Nixon v. Nationwide Mutual Insurance Company, No. 7:2015cv00186 - Document 71 (N.D. Ala. 2017)

Court Description: MEMORANDUM OF OPINION. Signed by Judge L Scott Coogler on 3/21/2017. (PSM)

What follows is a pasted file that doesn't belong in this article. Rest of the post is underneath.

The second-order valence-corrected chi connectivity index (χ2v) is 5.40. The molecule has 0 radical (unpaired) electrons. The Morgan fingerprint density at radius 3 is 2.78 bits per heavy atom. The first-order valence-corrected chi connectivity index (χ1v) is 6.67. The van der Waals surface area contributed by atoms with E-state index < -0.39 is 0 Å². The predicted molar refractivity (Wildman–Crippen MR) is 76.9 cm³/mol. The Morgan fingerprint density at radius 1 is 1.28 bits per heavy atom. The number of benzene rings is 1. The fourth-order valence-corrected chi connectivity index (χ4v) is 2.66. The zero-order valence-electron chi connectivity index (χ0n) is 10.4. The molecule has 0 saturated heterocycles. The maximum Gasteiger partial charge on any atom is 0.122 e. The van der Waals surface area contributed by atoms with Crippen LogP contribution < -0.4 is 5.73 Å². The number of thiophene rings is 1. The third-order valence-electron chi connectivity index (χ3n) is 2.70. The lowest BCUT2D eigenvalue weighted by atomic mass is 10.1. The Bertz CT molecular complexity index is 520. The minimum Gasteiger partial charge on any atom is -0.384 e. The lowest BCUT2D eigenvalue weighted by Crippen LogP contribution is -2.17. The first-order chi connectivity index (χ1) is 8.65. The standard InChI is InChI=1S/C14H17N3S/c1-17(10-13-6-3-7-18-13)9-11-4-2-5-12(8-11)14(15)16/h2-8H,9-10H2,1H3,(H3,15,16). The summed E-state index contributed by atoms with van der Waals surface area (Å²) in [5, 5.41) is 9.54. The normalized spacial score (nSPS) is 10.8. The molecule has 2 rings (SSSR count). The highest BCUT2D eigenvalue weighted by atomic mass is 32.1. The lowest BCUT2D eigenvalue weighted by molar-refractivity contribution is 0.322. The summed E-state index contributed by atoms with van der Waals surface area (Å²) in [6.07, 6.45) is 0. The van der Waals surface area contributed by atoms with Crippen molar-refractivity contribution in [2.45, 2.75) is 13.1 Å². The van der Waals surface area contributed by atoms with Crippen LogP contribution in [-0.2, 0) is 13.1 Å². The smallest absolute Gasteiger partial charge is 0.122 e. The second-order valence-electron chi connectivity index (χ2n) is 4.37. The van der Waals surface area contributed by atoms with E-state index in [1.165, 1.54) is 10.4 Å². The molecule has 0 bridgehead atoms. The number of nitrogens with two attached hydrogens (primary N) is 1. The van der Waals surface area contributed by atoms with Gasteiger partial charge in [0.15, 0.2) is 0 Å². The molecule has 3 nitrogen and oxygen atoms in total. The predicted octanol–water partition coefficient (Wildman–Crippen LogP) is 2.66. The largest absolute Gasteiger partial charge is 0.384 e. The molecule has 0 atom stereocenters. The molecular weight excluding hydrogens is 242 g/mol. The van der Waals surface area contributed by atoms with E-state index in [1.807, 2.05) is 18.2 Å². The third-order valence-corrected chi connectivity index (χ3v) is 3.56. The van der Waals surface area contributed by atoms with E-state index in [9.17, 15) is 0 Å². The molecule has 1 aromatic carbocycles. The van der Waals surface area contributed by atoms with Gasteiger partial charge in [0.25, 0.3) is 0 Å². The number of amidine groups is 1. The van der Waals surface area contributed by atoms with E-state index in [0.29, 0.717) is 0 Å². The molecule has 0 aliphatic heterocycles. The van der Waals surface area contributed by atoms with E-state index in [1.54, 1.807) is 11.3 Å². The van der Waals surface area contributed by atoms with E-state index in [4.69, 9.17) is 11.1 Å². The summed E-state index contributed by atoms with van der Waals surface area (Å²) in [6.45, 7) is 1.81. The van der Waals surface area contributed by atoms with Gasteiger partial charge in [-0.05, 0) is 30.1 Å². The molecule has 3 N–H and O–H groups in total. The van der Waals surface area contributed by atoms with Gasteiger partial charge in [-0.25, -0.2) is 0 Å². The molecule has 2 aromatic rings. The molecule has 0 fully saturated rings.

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Nixon v. Nationwide Mutual Insurance Company Doc. 71 FILED 2017 Mar-21 PM 03:45 U.S. DISTRICT COURT N.D. OF ALABAMA IN THE UNITED STATES DISTRICT COURT FOR THE NORTHERN DISTRICT OF ALABAMA WESTERN DIVISION CRAWFORD NIXON, Plaintiff, vs. NATIONWIDE MUTUAL INSURANCE COMPANY, Defendant. ) ) ) ) ) ) ) ) ) 7:15-cv-00186-LSC Memorandum of Opinion Plaintiff Crawford Nixon (“Plaintiff”) filed this action against Defendant Nationwide Mutual Insurance Company (“Nationwide”), alleging that Nationwide breached its flood insurance contract with Plaintiff by denying Plaintiff’s claim for benefits under the policy. Before this Court is Nationwide’s Motion for Summary Judgment (Doc. 62), which has been fully briefed by the parties and is ripe for review. As explained more fully herein, Nationwide’s motion is due to be granted. I. Background 1 1 When reviewing a motion for summary judgment, this Court “constru[es] the evidence in the light most favorable to the non-moving party.” Alvarez v. Royal Atl. Developers, Inc., 610 F.3d 1253, 1263–64 (11th Cir. 2010). Page 1 of 15 The federal government developed the National Flood Insurance Program (“NFIP”) to establish a nationwide partnership with private insurance companies to provide flood insurance. See generally 42 U.S.C. § 4001 (outlining the congressional findings and declaration of purpose for the NFIP). The program is administered by the Federal Emergency Management Agency (“FEMA”). Id. § 4011(a). Each policy issued under the NFIP contains identical language, as the policy is a codified federal regulation. 44 C.F.R. pt. 61 app. A(2). The policy is also subject “[t]o the [National Flood Insurance Act of 1968], the Amendments thereto, and the Regulations issued under the Act.” Id. § 61.4. Nationwide issued a flood insurance policy to Plaintiff and his father under the NFIP for a single-family home located in Tuscaloosa, Alabama. The home is situated several hundred feet from the Black Warrior River, and the structure is elevated by pilings. Around April 14, 2014, heavy rain caused the Black Warrior River to rise and flood the surrounding area. The floodwater came within several feet of Plaintiff’s home. Although the flood event did not cause physical water damage to the house, as the water receded, Plaintiff discovered that it had caused changes to the earth between the house and the river. Specifically, the flood created an eight-to-ten-foot vertical drop along the river side of Plaintiff’s property. The remainder of the Page 2 of 15 embankment between the vertical drop and the river sloped toward the river. The flood event also resulted in a large crack in the ground on the east side of the house, which continued under the slab. Plaintiff noticed that the piling supporting the northeast corner of the structure had shifted, the slab had cracks running through it, and the deck had begun to separate from the house. After the flood, Plaintiff’s father contacted their local agent, who visited the property and notified Nationwide of the loss on April 15, 2014. An independent engineer retained by Nationwide inspected the property on April 21, 2014. His initial report concluded that the embankment had saturated with water from the flood and had sloughed down the hill, which caused the displacement of the foundation piling and the void beneath the slab. Relying on this report, Nationwide denied Plaintiff’s claim on May 8, 2014, on the basis that earth movement, a peril that is excluded from coverage under the policy, caused the damage to the home. Plaintiff’s father retained Forest J. Wilson (“Wilson”), a local geotechnical engineer, to evaluate the property and to suggest a course of action to stabilize the embankment and prevent it from failing under the house. Wilson disagreed with the conclusions made by Nationwide’s engineer about the cause of the soil displacement around Plaintiff’s home. Wilson opined that “the flood water penetrated sand seams in the river bank and created weak zones,” which caused Page 3 of 15 the embankment to collapse as the river returned to normal levels. (Doc. 64-8 at 6.) He further observed that “[t]he collapsed river bank directly north of the house has resulted in movement of the embankment beneath the residence” and recommended that Plaintiff stabilize the embankment by excavating loose soil and “constructing a rock buttress.” (Id. at 6, 7.) Plaintiff’s father employed JFJ Excavating, LLC (“JFJ Excavating”) to stabilize the embankment, at a cost of $57,050. JFJ Excavating estimated that another $119,000 of work would be necessary to complete the stabilization. As a result, Plaintiff and his father considered relocating the home further back from the river because it would be “safer in the long run” and “more cost efficient.” JFJ Excavating prepared a new “home pad” on the property for a total cost of $44,191.55. Plaintiff’s father also obtained two bids to move the structure to the new pad, but the house has not been relocated. Plaintiff hired a carpenter to repair the deck, but no other work has been performed on the home. Plaintiff continues to reside there. Believing that the damage to the home was covered under the policy, Plaintiff appealed Nationwide’s denial of his claim for benefits to FEMA on July 7, 2014. As part of his appeal, Plaintiff submitted Wilson’s report and photographs of the property. Plaintiff also included a proof of loss form, which the local agent had Page 4 of 15 prepared and sent to Plaintiff’s father for his signature. Plaintiff’s father signed the form and returned it to the agency, but another individual dated the form July 3, 2014. The proof of loss claimed damages in the amount of $129,000. FEMA affirmed Nationwide’s denial of Plaintiff’s claim on August 6, 2014, determining that the reports from Wilson and the independent engineer hired by Nationwide demonstrated that earth movement, rather than floodwaters, directly caused the damage. Nationwide informed Plaintiff in a letter dated January 9, 2015, that it would “stand[] by [its] previous claim denial letter of May 8, 2014,” and “den[ied] further payment” because the proof of loss was submitted to FEMA, rather than to Nationwide, and was received more than sixty days after the loss. Plaintiff then filed the instant action on January 29, 2015. II. Standard of Review Summary judgment is appropriate upon a showing “that there is no genuine dispute as to any material fact and the movant is entitled to judgment as a matter of law.” Fed. R. Civ. P. 56(a). A genuine issue of material fact exists if the record contains sufficient evidence for a reasonable jury to return a verdict in favor of the nonmoving party. McCormick v. City of Fort Lauderdale, 333 F.3d 1234, 1243 (11th Cir. 2003) (quoting Chapman v. AI Transp., 229 F.3d 1012, 1023 (11th Cir. 2000)). A fact is material if, under the substantive law of the claim, the fact’s existence Page 5 of 15 “affect[s] the outcome of the case.” Chapman, 229 F.3d at 1023. However, the interpretation of the terms of an insurance policy is a question of law for this Court to decide. Carneiro Da Cunha v. Standard Fire Ins. Co./Aetna Flood Ins. Program, 129 F.3d 581, 584 (11th Cir. 1997). III. Discussion A. Failure to Submit Proof of Loss Nationwide contends that it is entitled to summary judgment because Plaintiff failed to submit a proof of loss within sixty days, as required by the terms of the policy. Plaintiff responds that the proof of loss dated July 3, 2014, “was dated by someone other than the insured” and that Nationwide has provided no evidence that the proof of loss was late. Plaintiff also argues that he was excused from submitting a proof of loss because Nationwide denied coverage before the proof of loss was due to be submitted under the policy terms. The terms of Plaintiff’s policy provide that in the event of a loss, the insured must “[g]ive prompt written notice to [the insurer]” and, within sixty days of the loss, “send [the insurer] a proof of loss” describing the amount the insured claims under the policy and furnishing specific information related to the covered property. (Doc. 64-2 at 14–15.) “[T]he insured must adhere strictly to the requirements of the [SFIP],” including the proof-of-loss requirement, in order to Page 6 of 15 recover under the policy. Sanz v. U.S. Sec. Ins. Co., 328 F.3d 1314, 1318 (11th Cir. 2003). The insured’s failure to submit a proof of loss within the sixty-day period “eliminates the possibility of recovery” absent “a written waiver of the requirement” from the Federal Insurance Administrator. Id. at 1319; see 44 C.F.R. pt. 61 app. A(2), VII.D. (“This policy cannot be changed nor can any of its provisions be waived without the express written consent of the Federal Insurance Administrator.”). Because the loss at issue occurred on April 14, 2014, Plaintiff’s proof of loss was due to be submitted to Nationwide on or before June 13, 2014. Only one proofof-loss form is part of the record, and it is dated July 3, 2014. Much of the information is typed into the form, with the spaces for a signature and the date left blank. Plaintiff’s father testified that the local Nationwide agent prepared the proof-of-loss form and sent it to him for his signature. Plaintiff’s father signed the form and returned it to the local agent, but he did not date the form, nor did he recall when he submitted the form to the local agent. The fact that Plaintiff’s father did not personally date the proof-of-loss form creates a triable issue of fact as to when Plaintiff submitted the proof of loss to Nationwide’s agent. The policy terms require the insured to “send us a proof of loss” within sixty days of the loss. (Doc. 64-2 at 15, VII.J.4.) The policy defines Page 7 of 15 “us” as “the insurer.” (Id. at 3, II.A.) That term is not defined within the policy, but the applicable regulations state that “[i]nsurance company or insurer means any person or organization authorized to engage in the insurance business under the laws of any State.” 44 C.F.R. § 59.1. This definition would appear to include Plaintiff’s local insurance agent. The terms of Plaintiff’s policy thus provide for compliance with the proof-of-loss condition by submitting the proof of loss to the local insurance agent, even if Nationwide’s corporate office did not receive the form until after June 13, 2014. Although Plaintiff’s father testified that he “d[idn’t] think [the date on the form] was falsified,” the proof-of-loss form is deemed submitted on the date that Nationwide’s local agent received it. Because Nationwide provides no evidence as to when the local agent received the form, summary judgment on the basis that the form was submitted outside of the sixtyday period is due to be denied. B. Coverage of Damages under Policy Nationwide also argues that it is entitled to summary judgment because the damages Plaintiff seeks are not recoverable under the policy terms. Essentially, Plaintiff requests reimbursement for funds expended to stabilize the land and prevent future erosion—the “land damages”—and payment to relocate his home to prevent future flood loss—the “relocation damages.” He does not seek payment Page 8 of 15 for the repairs to the deck or any other part of the structure. Plaintiff responds that the damages are covered according to the policy language. To determine whether coverage exists under the policy, this Court interprets the policy according to federal law and applies standard insurance law principles. Carneiro Da Cunha, 129 F.3d at 584. This Court first “examine[s] the natural and plain meaning of [the] policy’s language” and evaluates whether the terms are “clear and unambiguous.” See id. at 585. “[A]mbiguity does not exist simply because a contract requires interpretation or fails to define a term.” Id. Additionally, because the SFIP is issued pursuant to federal law, policyholders “are bound not only by the terms of the policy, but by the terms of the statute and the applicable regulations.” Id. In general terms, Plaintiff’s policy provides insurance coverage for “direct physical loss by or from flood,” which the policy defines as “[l]oss or damage to insured property, directly caused by a flood” that has resulted in “physical changes to the property.” (Doc. 64-2 at 4, II.B.12.) A flood is defined as either “[a] general and temporary condition of partial or complete inundation of . . . normally dry land area” that is caused by “overflow of inland or tidal waters,” “unusual and rapid accumulation or runoff of surface waters from any source,” or mudflow; or “[c]ollapse or subsidence of land along the shore of a [body of water] as a result of Page 9 of 15 erosion or undermining caused by waves or currents of water exceeding anticipated cyclical levels.” (Id. at 3, II.A.) Both parties agree that the event that ultimately resulted in the damage to Plaintiff’s home qualifies as a “flood” according to the terms of the policy. The parties disagree, however, about whether the flooding is the direct cause of Plaintiff’s loss. Nationwide initially denied coverage based on its assessment that the flood caused “earth movement,” which in turn caused the damage to the home, because the policy excludes “loss to property caused directly by earth movement even if the earth movement is caused by flood.” (Id. at 11, V.C.) To be clear, Nationwide agrees that flood-related erosion that results in land subsidence is potentially covered under the policy language. (Id.) But any issue of fact relative to whether the actual cause of the damage was the flood or resulting “earth movement” is immaterial here. In its motion for summary judgment, Nationwide contends that even if any physical damage to Plaintiff’s home were covered under the policy, the land and relocation damages are either not covered or excluded. 1. Land Damages Nationwide contends that it is entitled to summary judgment with respect to Plaintiff’s land damages because the relevant work was conducted on “land Page 10 of 15 adjacent to the insured dwelling” and the policy does not cover damages to land. Nationwide also argues that the work done to stabilize the bank “was a temporary solution to prevent the land from getting worse,” rather than a repair of “direct physical loss by or from flood.” Plaintiff responds that because the stabilized land is subterranean soil providing lateral and subjacent support to the dwelling, it is included within the definition of “dwelling,” and the land exclusion applies only to “raw land that is not part of the ‘dwelling.’” The basis of Nationwide’s argument that the land damages are not covered under the terms of the policy is that the relevant stabilization work was performed on the land, rather than on the home itself. “Land, land values, [and] lawns” are classified as property not covered under Plaintiff’s policy. (Id. at 10, IV.6.) Plaintiff’s effort to avoid this provision by including land providing lateral and subjacent support to the home within the definition of “dwelling” is foreclosed by the policy language. Specifically, the policy “insure[s] against direct physical loss by or from flood to . . . [t]he dwelling at the described location.” (Id. at 5, III.A.1.) As relevant here, the policy defines “dwelling” as “[a] building designed for use as a residence.” (Id. at 4, II.B.13.) “Building” is further defined as “[a] structure with two or more outside rigid walls and a fully secured roof, that is affixed to a permanent site.” (Id., II.B.6.a.) The term “dwelling” thus unambiguously includes Page 11 of 15 the structure affixed to the land, but not the land itself. Plaintiff seeks coverage for, according to the JFJ Excavating invoice and estimate, “river bank erosion mitigation” and “additional concrete work needed to substantially repair and stabilize [the] bank.” This work is limited to the land and includes no repairs to Plaintiff’s home. Therefore, summary judgment is due to be granted in favor of Nationwide with respect to the land damages. 2. Relocation damages Nationwide also argues that it is entitled to summary judgment with regard to Plaintiff’s “relocation damages.”2 According to Nationwide, the costs to prepare a home site and to disassemble, relocate, and reassemble the structure “do not qualify as a direct physical loss with evidence of physical changes from flood.” Plaintiff, on the other hand, avers that these costs are included “within the general grant of coverage,” citing Gibson v. Secretary of U.S. Department of Housing & Urban Development, 479 F. Supp. 3 (M.D. Pa. 1978). In Gibson, unlike in the present case, the parties agreed that “a change in the geographical structure surrounding the house” made it “impractical” to repair the damage to the home caused by the 2 Both parties essentially agree that Coverage D – Increased Cost of Compliance, which provides coverage “to comply with a State or local floodplain management law or ordinance,” does not apply to Plaintiff’s loss. (Doc. 64-2 at 8, III.D.) Thus, this Court will not address that coverage provision. Page 12 of 15 flood. Id. at 6. The parties further agreed that “procuring a comparable replacement residence” was “a reasonable course of action under the circumstances” because a channel formed by the floodwaters “fill[ed] with water three to five times a year, subjecting the premises to an increased risk of flood damage.” Id. at 4, 6. The court concluded that, given these agreed-upon facts, “the right to use [the] house as a residence . . . f[ell] within the definition of property covered under the insurance policy.” Id. at 6. Although the government argued that the plaintiffs were entitled only to the amount necessary to make the repairs, the court held that the policy’s provisions for replacement cost, rather than repair, of the covered property applied because the plaintiff had lost the ability to use the home as a dwelling or residence. Id. at 4, 6. Even if it were binding on this Court, Gibson is inapplicable here. First, as Nationwide points out, the terms of Plaintiff’s policy exclude coverage for loss of access and loss of use to the property, as well as “[a]ny other economic loss.” (Doc. 64-2 at 11, V.A.) Thus, Plaintiff’s policy precludes recovery of any damages caused by this loss of use. Further, the Gibson court based its holding on the fact that the parties essentially agreed that relocating the home was the most reasonable course of action under the circumstances. There is no such agreement in the instant case. Although Plaintiff’s father stated that in his opinion, the home is not Page 13 of 15 “safe in large flood events” and that his son does not sleep there during heavy rains, Plaintiff provides no evidence that Nationwide represented to him or to his father that relocating the home is necessary because it is structurally unsound or otherwise unsafe. Their local insurance agent stated that if it were his house, he would move it further away from the river, but Plaintiff and his father ultimately decided on their own to move the house because they thought it would be “safer in the long run” and “more cost efficient” than continuing to stabilize the bank. Nonetheless, even in the event of a covered loss, the policy language does not provide for compensation to relocate the home. Gallup v. Omaha Prop. & Cas. Ins. Co., 282 F. App’x 317, 322 (5th Cir. 2008). Under the policy’s terms, an insured may elect to receive either the cost “to repair or replace the damaged dwelling” or “[t]he actual cash value . . . of the damaged part of the dwelling.” (Doc. 64-2 at 19, VII.V.) If the insured elects to replace the dwelling, payment “is limited to the cost that would have been incurred if the dwelling had been rebuilt at its former location.” (Id., VII.V.2.b.) Any potentially recoverable amount thus would not include the cost to construct a home pad at the new site or the cost to physically move the home, which are the damages Plaintiff seeks. (Id.) Additionally, to the extent that Plaintiff plans to relocate the home in order to protect it from future flood loss, the policy’s coverage of “loss avoidance Page 14 of 15 measures” is limited the policyholder’s reasonable expenses for sandbags, fill for temporary levees, pumps, and plastic sheeting and lumber, up to $1,000. (Id. at 7, III.C.2.a.) The costs to construct a home pad and move the home to a new site are not included within this coverage. Therefore, even if the loss were covered, Plaintiff cannot recover the costs to relocate the home under the terms of his policy. Summary judgment is due to be granted in favor of Nationwide with respect to the relocation damages. IV. Conclusion As stated above, Nationwide’s Motion for Summary Judgment (Doc. 62) is due to be granted. A separate order consistent with this opinion will be entered contemporaneously. Page 15 of 15